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SF School Found Lead, Arsenic in Soil—So Why Didn’t It Test the Water?

Written by Ida MojadadPublished Dec. 08, 2022 • 8:00am
Lead and arsenic were found in the water at Buena Vista Horace Mann community school. Now families are demanding more testing to make sure their kids are safe. | Ida Mojada/The Standard

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Once lead and arsenic was found in the soil of Buena Vista Horace Mann K-8 Community School, one of many questions for staff and families became: What about the water? 

In response to those concerns and fears over whether the toxins have harmed students, the San Francisco Unified School District told The Standard it is arranging for the SF Public Utilities Commission to test water outlets at the Mission school with troubled building history. The most recent test in 2018 showed the campus was under the allowed levels at 5 parts per billion (ppb), officials say. 

“If an outlet tests over 5 ppb, it will be immediately taken out of service,” SFUSD spokesperson Laura Dudnick said. “We will notify families and staff of the results, and implement remedial action as necessary.”

The concerns were heard at a school community meeting earlier this week after the school discovered lead and arsenic in “higher than acceptable levels” in the soil from 2 feet under the campus garden. Subsequent testing showed that the hazardous substances were not present at high levels in the top 6 inches of soil, the district said. 

Broader testing is underway to get a better idea of the scope of contamination and determine what to do about it.

But long before the soil discovery, teacher Sara Mokhtari Fox said she’s been afraid to use the water, which sometimes spurts out in shades of orange. Because of that, she gets water from a kindergarten teacher who has a Brita filter—or she treks across the street to re-up from Arizmendi Bakery.  

“It’s just atrocity after atrocity,” said Mokhtari Fox, a BVHM rep for the teachers union. “We as students and teachers have had to experience abusive levels of dysfunction and neglect. The students of the Mission deserve more.” 

The toxins were identified in the course of a hard-fought $40 million renovation that was fast-tracked after frustration over building conditions boiled over in 2021. A gas leak was met with a delayed response, a student was shocked by a faulty electrical outlet, ceiling tiles fell and rodents were a common sighting—to name just a few problems the campus has grappled with lately.

While Mokhtari Fox said the district has been much more transparent lately, she wants someone outside SFUSD to test the soil and water to err on the safe side. She was also encouraged by SFUSD Superintendent Matt Wayne’s offer to find more resources for the embattled school but knows it just comes with more work for staff.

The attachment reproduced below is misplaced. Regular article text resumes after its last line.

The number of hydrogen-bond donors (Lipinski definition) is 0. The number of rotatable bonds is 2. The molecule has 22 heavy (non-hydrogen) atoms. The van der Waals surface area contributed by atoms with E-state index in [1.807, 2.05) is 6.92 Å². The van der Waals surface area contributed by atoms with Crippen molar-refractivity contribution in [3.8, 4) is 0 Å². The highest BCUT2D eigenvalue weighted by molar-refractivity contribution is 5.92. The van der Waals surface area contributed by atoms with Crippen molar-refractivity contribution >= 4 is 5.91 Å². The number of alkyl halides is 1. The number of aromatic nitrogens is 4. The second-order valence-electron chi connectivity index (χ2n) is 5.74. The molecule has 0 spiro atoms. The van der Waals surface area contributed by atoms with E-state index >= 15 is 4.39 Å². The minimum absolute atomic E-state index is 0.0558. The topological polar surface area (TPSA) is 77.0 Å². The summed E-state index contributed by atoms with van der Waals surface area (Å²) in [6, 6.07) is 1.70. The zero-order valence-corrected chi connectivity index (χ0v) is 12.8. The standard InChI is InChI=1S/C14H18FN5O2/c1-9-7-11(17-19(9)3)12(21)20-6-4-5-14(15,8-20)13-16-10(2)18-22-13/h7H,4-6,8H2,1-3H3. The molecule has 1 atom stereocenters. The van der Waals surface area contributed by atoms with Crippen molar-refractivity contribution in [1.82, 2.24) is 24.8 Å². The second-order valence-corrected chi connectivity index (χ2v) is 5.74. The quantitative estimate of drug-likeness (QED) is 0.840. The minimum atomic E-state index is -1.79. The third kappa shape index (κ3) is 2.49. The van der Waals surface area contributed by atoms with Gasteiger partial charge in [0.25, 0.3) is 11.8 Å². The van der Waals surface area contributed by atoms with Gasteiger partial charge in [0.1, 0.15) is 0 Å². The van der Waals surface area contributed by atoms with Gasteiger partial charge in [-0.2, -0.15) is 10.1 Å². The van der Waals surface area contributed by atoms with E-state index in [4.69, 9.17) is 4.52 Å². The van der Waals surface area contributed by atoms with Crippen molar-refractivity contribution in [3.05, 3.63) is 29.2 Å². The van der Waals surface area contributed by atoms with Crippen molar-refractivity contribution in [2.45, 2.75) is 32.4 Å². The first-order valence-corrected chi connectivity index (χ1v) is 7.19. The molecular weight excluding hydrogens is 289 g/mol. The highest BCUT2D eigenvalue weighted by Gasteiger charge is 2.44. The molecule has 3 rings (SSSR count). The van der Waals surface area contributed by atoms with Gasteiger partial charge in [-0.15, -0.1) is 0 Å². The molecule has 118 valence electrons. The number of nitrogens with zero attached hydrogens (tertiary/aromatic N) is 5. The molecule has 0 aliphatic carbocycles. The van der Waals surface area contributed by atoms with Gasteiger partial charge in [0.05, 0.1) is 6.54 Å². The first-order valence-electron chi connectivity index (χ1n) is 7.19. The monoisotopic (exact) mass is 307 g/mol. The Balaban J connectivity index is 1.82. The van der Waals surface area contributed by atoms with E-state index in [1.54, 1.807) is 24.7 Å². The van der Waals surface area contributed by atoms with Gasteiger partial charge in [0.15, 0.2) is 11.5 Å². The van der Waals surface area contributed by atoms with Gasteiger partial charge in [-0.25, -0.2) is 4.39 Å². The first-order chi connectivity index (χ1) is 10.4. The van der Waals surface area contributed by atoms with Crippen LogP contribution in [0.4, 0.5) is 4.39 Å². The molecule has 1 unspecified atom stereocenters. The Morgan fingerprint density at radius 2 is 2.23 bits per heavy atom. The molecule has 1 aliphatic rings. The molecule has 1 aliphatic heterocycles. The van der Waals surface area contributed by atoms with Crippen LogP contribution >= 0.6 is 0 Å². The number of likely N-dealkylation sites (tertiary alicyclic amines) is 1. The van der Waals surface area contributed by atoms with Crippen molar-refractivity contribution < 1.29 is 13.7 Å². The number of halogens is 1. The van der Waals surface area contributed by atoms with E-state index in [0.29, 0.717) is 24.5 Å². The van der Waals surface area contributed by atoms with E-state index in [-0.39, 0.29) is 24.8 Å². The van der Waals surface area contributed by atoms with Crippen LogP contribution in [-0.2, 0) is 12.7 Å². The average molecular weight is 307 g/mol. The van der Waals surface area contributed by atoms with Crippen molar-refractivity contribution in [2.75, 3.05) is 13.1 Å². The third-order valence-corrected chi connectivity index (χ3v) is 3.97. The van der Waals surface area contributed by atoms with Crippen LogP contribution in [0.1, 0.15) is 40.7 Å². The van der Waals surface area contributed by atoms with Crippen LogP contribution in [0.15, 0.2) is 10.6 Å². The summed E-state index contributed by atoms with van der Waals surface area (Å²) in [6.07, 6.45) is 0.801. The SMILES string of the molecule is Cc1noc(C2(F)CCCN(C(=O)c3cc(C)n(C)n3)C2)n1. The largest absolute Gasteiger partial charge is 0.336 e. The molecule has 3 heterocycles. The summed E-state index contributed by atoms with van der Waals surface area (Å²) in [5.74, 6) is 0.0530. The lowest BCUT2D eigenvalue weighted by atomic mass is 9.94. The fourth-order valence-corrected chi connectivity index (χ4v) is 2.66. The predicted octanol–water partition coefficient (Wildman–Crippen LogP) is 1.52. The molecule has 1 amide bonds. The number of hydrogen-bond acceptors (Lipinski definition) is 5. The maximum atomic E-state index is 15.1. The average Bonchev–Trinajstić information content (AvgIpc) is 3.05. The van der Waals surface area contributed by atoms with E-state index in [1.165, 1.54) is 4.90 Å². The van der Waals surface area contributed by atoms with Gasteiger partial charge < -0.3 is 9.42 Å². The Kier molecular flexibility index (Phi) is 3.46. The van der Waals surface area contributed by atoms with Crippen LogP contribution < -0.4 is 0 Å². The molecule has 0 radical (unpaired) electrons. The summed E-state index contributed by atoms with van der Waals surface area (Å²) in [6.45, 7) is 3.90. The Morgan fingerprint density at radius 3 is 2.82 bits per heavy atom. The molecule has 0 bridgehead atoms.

SFUSD pledged to reimburse families for any out-of-pocket expenses incurred by testing for health impacts. But with many students at the school lacking health insurance, educators said immediate testing with no upfront costs should be brought to them.

Families also sought access to clean water in the meantime, as well as personnel to help with the logistical nightmare of closing the school garden. The beloved garden was used all day, for classes or activities at a school with already limited space. Now, it interferes with an emergency exit plan, according to community school coordinator Nick Chandler.

“They are absolutely heartbroken,” Chandler said of the students. “It went from the most desired, healthy, healing part of the school to a place the kids are afraid of. It’s another in a long string of unacceptable realities we’re asking our kids and families to just deal with.”

BVHM parent Sam Murphy told her second-grader and sixth-grader to under no circumstances drink water at school. Instead, they’re doubling up on water bottles. 

“They’re totally right that they have to do more testing before they can do the cleanup,” Murphy said. “I have a big problem that when they found the lead they didn’t immediately test the water. This is way too much of a burden for the district.”

SF Supervisor Hillary Ronen, whose district includes BVHM, said her office was looking into using some leftover city funds for additional analysis of the school’s soil.

“I think BVHM has sort of lost faith in just blindly trusting leadership and wants to know they’re safe with an independent verification,” Ronen told The Standard. “As long as [SFUSD] is being responsive, that’s all I ask. There’s a bunch of people in the city, me included, who cannot wait to help.” 

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Ida Mojadad can be reached at [email protected]


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